It’s sprouting up all around New Zealand, including Hawke’s Bay.
Here are its 11 principles, as set out in a new Government-commissioned white paper*:
1) The farm is a living system;
2) Make context-specific decisions;
3) Question everything;
4) Learn together;
5) Failure is part of the journey;
6) Open and flexible toolbox;
7) Plan for what you want; start with what you have;
8) Maximise photosynthesis (year-round);
9) Minimise disturbance;
10) Harness diversity;
11) Manage livestock strategically.
For some, these principles collectively define a mindset called ‘regenerative farming’.
The farm pundits and Influencers are spending a heap of time today in NZ debating this name and concept – what exactly does it translate into in terms of on-the-farm practices; is it just a trendy name for what many smart farmers are already doing; and if that’s the case, why then – ironically – do so many conventional farmers and their advisers disparage it?
Whatever you want to call it, there are numerous HB farmers doing it … and doing it successfully.
Farmers who weathered last season’s drought just fine … and made money. Real earnings, not just paper gains in land value.
I have coffee with these folks, visit their farms, hear their ‘epiphany’ stories.
And I find two commonalities amongst them.
The first is principle #3 above – question everything. This is an intellectually curious crowd, but it’s not about theory, it’s about looking at actual outcomes and asking practically: “Is what we are doing today really delivering the results we want?” And then investigating, (mostly) self-educating, and trying alternative methods.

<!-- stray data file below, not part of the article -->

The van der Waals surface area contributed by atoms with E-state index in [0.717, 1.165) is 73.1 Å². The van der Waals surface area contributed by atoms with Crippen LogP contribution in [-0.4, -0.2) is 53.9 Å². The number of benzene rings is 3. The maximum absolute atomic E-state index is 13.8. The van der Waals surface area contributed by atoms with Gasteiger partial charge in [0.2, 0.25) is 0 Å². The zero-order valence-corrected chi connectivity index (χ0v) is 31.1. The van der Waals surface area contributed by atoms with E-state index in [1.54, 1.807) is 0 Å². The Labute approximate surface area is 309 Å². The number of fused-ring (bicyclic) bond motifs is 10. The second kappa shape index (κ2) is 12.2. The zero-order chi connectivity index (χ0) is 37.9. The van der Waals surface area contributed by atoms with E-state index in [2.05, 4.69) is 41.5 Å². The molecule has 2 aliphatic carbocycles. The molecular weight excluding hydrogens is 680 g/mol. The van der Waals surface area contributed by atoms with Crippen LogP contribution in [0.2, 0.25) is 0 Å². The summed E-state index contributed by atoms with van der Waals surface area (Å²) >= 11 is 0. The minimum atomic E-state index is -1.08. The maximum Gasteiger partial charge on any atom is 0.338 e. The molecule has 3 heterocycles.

The second commonality binding these farmers is an intense dedication to improving soil health, and managing their ground covers, crop and feed plantings and animal grazing to that end.
They see first-hand what they are doing working, even as they see their neighbours floundering or failing – productivity-wise, environmentally, even in terms of personal well-being. And even as the conventional science community and the fertiliser reps claim there’s no ‘evidence’.
Nevertheless, more and more farmers are open to and searching for ways to be more resilient, quietly acknowledging that change is needed, even if not inclined to be vocal about it or first out of the gate.
And currently there’s a Government inclined toward this new direction, eager to invest dollars in investigating the ‘claims’ of regenerative agriculture.
Hawke’s Bay has a Future Farming Trust that is determined to explore this path and is proposing some options to Government to do so in this region in collaboration with willing farmers.
More to come.
*Gwen Grelet, Sam Lang: Regenerative Agriculture in Aotearoa New Zealand